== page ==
Best columns: The U.S.
Obama’s premature Peace Prize
Sohrab Ahmari The Wall Street Journal
Seven years later, President Obama’s Nobel Peace Prize is an embarrassment, said Sohrab Ahmari. When Obama accepted the honor after less than a year in office with trademark eloquence, “the philosopherpresident was the toast of Europe.” The Nobel Committee swooned over Obama’s lofty “transnationalism,” whereby all states would submit to “norms drawn up by law professors and global organizations” and the U.S. would retreat from its dominant role on the world stage. The results of “a humbler Washington” are on brutal display in Aleppo, where Syria’s genocidal president Bashar al-Assad and his Russian allies— emboldened by American inaction—are “setting women and children alight with incendiary ordnance.” Millions of refugees fleeing Syria’s violent disintegration have flooded into Europe, shattering the EU’s unity. As Russian dictator Vladimir Putin expands his influence, his pilots brazenly menace the airspaces of France, Norway, Spain, and the U.K. Obama and his admirers on the Nobel Committee thought that if the U.S. stopped its meddling, the world could deal with evil through diplomacy and negotiation. Now, thanks to Obama’s “endless patience for rogues,” Europe is being destabilized and Syrians are being slaughtered. Some peace.
Celebrities do get away with sexual assault
Lovia Gyarkye NewRepublic.com
Donald Trump is right: “Famous men can do whatever they want to women,” said Lovia Gyarkye. When Trump boasted in the now infamous video that he could “do anything” to women and get away with it because he’s “a star,” he was just revealing a sad reality. Roman Polanski drugged and raped a 13-year-old girl, escaped prosecution, and later won “an Academy Award to a standing ovation.” Kobe Bryant’s reputation took only a brief hit after he paid off a civil suit from a 19-year-old hotel employee who said he’d raped her. For decades, Bill Cosby got away with numerous sexual assaults, dismissing his accusers as unstable women who were after his money. “The list goes on and on.” Right now, New York Knicks guard Derrick Rose is embroiled in a civil suit for allegedly gang-raping an unconscious ex-girlfriend with two buddies. His defense: She wanted it. The main concern of the team and its fans “appears to be how this will affect Rose’s play.” In our culture, allegations of sexual assault against a male celebrity are viewed as an “inconvenient obstacle” to be overcome, “rather than the gravest of accusations.” Trump’s boast about how famous, powerful men can treat women “is a reflection of who we are.”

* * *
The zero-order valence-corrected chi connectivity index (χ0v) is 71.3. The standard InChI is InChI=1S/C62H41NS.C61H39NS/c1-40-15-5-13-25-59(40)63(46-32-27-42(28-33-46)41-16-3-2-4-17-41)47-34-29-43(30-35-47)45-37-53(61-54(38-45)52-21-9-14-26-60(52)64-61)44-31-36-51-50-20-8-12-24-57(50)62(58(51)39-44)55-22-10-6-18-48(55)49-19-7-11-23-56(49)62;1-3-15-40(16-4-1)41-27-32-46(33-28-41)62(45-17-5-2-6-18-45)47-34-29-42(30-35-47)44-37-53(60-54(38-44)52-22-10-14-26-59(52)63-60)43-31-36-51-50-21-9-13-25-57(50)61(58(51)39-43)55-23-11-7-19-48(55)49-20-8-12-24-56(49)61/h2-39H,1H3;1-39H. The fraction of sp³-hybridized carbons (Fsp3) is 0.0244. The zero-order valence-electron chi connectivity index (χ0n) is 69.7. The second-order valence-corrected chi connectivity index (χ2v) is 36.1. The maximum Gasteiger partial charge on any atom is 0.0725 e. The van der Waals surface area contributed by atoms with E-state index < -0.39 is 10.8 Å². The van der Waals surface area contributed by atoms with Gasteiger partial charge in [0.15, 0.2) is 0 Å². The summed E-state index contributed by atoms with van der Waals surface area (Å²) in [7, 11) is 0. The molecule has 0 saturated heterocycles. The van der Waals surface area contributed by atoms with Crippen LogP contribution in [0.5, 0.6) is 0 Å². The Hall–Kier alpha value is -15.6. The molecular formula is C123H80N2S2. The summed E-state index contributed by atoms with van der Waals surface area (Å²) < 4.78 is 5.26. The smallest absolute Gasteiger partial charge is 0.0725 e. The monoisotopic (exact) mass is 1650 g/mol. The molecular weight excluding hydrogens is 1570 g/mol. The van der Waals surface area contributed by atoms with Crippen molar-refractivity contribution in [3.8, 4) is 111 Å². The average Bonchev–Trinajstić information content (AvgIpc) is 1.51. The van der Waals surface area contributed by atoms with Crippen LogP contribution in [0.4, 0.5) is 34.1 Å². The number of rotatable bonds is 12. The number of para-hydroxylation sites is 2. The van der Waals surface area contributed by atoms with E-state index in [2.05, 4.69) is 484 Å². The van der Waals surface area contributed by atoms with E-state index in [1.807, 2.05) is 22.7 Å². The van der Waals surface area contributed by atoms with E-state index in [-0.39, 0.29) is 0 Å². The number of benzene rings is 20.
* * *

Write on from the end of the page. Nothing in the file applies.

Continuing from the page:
The GOP’s future after Trump
David Frum The Atlantic
After Donald Trump goes down to defeat, how do Republicans rebuild their party? asked David Frum. Many conservatives are arguing that the GOP needs to return to its pre-Trump principles of small government, tax cuts for corporations and the wealthy, free trade, and deep cuts in entitlement programs. But Trump’s takeover of the GOP “exposed the weakness” of this 1980s-style conservative ideology. As awful as Trump is “as a candidate and human being,” he accurately saw that “millions of Americans who do not deserve to be dismissed as bigots were sick of the happy talk” about immigration, globalization, and trickle-down economics, and had become deeply pessimistic about their future. He saw that working-class voters felt abandoned by the big-money elites in both parties who control Washington. After the election, Trump voters will not suddenly decide they were wrong about all this, so Republicans had better find a way to address the real anxieties the billionaire showman cunningly exploited—which have also given rise to the Brexit and nationalist movements in Europe. “The way to r espond to a political tide is not to command it to halt, but to divert and channel it.”